For a marketplace where money is exchanged, some central firm has always existed to service the four core transaction costs of the firm: (1) the cost of finding a counterparty, (2) negotiation of a contract, (3) ensuring compliance with the contract, and (4) in the event of a breach, enforcement. And for doing this they have always retained and kept to themselves the transaction data which leads to their network effect and long-term advantage. For Participants to transact peer to peer without the need for a central Platform would require a system that was transparent, equally accessible, immutable and verifiable — in other words, they would need a secure, scalable distributed ledger. With a verifiable and immutable blockchain that gives all Participants equal access to market data while protecting Consumer privacy, Participants can compete fairly with data symmetry without the Platform itself building an unfair long-term advantage. “By (Uber’s) own admission, the specifics of what drivers were taking home versus what Uber was making was a black box.” This data asymmetry is a fundamental problem for the Participants and something we believe can be solved with transparent data verifiable through a blockchain.

Additionally, with decentralized governance, there is the opportunity, through voting rights, for the Participants to be involved in the evolution and direction of the Platform. These voting schemes can be very diverse in execution and it is still early days in experiments in decentralized voting models, but we see them as a critical component of the Sharing Economy 2.0.

At Wander, we have been motivated to find a better Sharing Economy model. We have taken an approach that is influenced by the work of Ostrom and others to look at empowering Participants in an industry ripe for community-driven disruption — internet service. We are building a community-powered internet service provider that allows anyone to invest in some affordable hardware, contribute internet infrastructure on the Wander network and get paid for data transmitted across their hardware. We use a distributed ledger to provide Participants with full transparency into the data they are contributing to the network and the share of income they earn. Over time, we intend to introduce additional layers allowing for the Participants to have meaningful voting rights and significant influence over the future direction of the Wander Platform.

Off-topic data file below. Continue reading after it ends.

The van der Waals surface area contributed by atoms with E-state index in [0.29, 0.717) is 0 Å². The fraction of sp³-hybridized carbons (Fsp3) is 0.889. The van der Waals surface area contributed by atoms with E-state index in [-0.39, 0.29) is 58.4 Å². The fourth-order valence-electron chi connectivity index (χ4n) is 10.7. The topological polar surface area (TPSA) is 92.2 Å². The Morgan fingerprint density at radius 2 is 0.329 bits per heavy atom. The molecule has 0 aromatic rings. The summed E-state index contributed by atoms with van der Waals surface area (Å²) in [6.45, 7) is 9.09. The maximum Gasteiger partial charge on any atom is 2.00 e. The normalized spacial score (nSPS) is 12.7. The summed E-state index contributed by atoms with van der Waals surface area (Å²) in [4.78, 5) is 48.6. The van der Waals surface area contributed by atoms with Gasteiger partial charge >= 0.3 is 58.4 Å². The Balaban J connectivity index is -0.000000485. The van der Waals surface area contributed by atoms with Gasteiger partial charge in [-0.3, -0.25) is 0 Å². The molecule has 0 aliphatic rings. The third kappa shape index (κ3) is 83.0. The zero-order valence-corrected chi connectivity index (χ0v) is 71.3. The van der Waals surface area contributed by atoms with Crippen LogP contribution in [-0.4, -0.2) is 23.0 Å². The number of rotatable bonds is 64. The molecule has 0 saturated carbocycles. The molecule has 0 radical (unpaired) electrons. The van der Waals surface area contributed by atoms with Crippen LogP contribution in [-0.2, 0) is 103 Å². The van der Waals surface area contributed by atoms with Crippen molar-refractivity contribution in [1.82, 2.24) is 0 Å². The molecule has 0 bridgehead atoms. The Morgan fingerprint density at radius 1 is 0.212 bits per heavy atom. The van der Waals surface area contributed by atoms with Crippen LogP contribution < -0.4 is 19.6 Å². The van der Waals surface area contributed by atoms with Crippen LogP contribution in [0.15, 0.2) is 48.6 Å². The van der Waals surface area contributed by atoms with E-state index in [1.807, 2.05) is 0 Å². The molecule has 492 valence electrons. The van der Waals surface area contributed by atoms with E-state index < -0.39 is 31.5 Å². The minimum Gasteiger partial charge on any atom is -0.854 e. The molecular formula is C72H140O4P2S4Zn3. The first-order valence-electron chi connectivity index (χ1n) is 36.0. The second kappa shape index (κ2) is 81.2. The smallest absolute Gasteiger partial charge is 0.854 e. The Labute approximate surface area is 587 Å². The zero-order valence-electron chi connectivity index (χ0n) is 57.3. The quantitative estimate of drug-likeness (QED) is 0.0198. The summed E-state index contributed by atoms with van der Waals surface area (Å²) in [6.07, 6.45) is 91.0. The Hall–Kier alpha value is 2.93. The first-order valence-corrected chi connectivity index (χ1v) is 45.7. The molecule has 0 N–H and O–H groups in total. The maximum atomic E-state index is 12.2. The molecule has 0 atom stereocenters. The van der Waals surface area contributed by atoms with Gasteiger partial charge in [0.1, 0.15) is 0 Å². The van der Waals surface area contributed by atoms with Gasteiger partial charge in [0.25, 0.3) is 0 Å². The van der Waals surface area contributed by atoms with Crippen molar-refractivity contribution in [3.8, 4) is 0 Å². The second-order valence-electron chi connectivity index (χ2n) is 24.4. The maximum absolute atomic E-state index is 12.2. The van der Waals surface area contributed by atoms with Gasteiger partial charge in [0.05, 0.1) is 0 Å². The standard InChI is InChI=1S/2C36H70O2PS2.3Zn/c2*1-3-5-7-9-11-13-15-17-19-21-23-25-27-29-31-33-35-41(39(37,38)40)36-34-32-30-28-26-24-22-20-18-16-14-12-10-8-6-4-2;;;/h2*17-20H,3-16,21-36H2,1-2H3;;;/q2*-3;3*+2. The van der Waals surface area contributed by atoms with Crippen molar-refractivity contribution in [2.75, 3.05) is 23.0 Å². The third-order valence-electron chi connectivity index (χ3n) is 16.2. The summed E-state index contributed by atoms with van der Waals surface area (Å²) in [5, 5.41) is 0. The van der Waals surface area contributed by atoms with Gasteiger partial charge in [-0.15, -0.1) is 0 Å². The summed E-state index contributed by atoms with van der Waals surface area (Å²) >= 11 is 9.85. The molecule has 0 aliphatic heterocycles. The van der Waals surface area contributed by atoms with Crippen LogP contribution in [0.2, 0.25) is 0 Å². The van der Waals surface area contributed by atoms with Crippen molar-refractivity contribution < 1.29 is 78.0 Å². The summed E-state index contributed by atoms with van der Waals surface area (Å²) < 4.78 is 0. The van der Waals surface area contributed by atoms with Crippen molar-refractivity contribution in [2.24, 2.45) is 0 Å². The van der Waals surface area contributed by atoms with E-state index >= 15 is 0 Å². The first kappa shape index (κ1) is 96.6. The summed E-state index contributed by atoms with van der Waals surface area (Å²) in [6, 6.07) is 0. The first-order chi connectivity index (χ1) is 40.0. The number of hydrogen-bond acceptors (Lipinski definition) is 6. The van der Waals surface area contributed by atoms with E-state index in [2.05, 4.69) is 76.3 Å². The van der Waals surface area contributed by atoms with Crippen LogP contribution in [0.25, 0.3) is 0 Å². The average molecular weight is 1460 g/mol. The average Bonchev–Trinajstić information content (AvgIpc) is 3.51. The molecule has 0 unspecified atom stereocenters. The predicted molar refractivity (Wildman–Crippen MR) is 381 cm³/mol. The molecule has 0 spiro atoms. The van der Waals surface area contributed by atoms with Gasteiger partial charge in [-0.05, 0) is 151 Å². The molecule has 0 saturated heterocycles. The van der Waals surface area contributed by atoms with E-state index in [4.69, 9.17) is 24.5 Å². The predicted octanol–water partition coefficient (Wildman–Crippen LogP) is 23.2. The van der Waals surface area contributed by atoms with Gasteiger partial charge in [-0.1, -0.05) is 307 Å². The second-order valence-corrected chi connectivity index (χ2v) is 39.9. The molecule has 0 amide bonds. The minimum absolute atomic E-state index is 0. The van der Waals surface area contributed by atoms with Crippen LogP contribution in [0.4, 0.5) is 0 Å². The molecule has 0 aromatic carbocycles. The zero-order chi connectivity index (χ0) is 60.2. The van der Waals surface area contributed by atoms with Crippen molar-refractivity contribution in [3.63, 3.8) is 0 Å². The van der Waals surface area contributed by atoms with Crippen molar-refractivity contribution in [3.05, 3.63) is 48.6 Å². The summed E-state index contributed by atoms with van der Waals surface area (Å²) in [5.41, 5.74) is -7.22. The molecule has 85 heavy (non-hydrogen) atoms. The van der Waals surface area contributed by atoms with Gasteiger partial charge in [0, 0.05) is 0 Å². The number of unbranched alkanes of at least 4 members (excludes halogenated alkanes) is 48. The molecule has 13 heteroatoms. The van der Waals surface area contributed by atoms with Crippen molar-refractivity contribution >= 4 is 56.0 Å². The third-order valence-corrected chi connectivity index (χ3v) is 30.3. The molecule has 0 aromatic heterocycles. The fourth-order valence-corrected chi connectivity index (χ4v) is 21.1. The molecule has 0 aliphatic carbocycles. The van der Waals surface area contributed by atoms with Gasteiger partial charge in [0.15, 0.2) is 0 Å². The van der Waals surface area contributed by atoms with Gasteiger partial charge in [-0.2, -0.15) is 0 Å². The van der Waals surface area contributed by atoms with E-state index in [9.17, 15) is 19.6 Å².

We believe that with blockchain and effective Participant governance we can build a future of the Sharing Economy that is finally egalitarian.

David Fields is the co-founder and CEO of Wander. Wander offers high speed, low cost and completely unrestricted access to the web powered by innovative technology and our community.

Sincere thanks to Eric Dwoskin for his extensive research and contributions and to Travis Marchman, Tucker Waterman and Dan Rahmel for all your helpful edits and suggestions.


Hardin, Garrett. “The Tragedy of the Commons”, Science, December 13, 1968

Rosen, Sherwin, Transactions Costs and Internal Labor Markets (October 1987)

Mark Anderson, Max Huffman, The Sharing Economy Meets the Sherman Act, 2017 Colum. Bus. L. Rev. 859, 868 (2017)

Kellen Zale, Sharing Property, 87 U. Colo. L. Rev. 501, 527–28 (2016)

Abbey Stemler, The Myth of the Sharing Economy and Its Implications for Regulating Innovation, 67 EMORY L.J. (2017)

Henry Hansmann, Reiner Kraakman, and Richard Squire, “Law and the Rise of the Firm,” Harvard Law Review 119 (2006)

Walter Werner, “Corporation Law in Search of Its Future,” Columbia Law Review 81 (1981), Ronald H. Coase, “The Nature of the Firm,” Economica 4, no. 16 (1937), available at

Rosen, Sherwin, Transactions Costs and Internal Labor Markets (October 1987). NBER Working Paper No. w2407. Available at SSRN:

Bryant Cannon and Hanna Chung, “A Framework for Designing Co-Regulation Models Well-Adapted to Technology-Facilitated Economies,” Santa Clara High Technology Law Journal 31 (2015)

Gene Marks, The Other ‘Sharing’ Economy That’s About to Change the World, Forbes (August 18, 2014, 10:47 AM), http://

Rachel Botsman & Roo Rogers, Beyond Zipcar: Collaborative Consumption, Harv. Bus. Rev., Oct. 2010, at 30, 30, available at (including redistributive markets in the overview of types of sharing).

Georgios Zervas, Davide Proserpio & John W. Byers, The Rise of the Sharing Economy: Estimating the Impact of Airbnb on the Hotel Industry 2 (Bos. Univ. Sch. of Mgmt. Research Paper Series №2013–16, 2014), []

Arun Sundararajan, Why the Government Doesn’t Need to Regulate the Sharing Economy, Wired (Oct. 22, 2012, 1:45 PM), http://

Abbey Stemler, Feedback Loop Failure: Implications for the Self-Regulation of the Sharing Economy, 18 Minn. J.L. Sci. & Tech. 673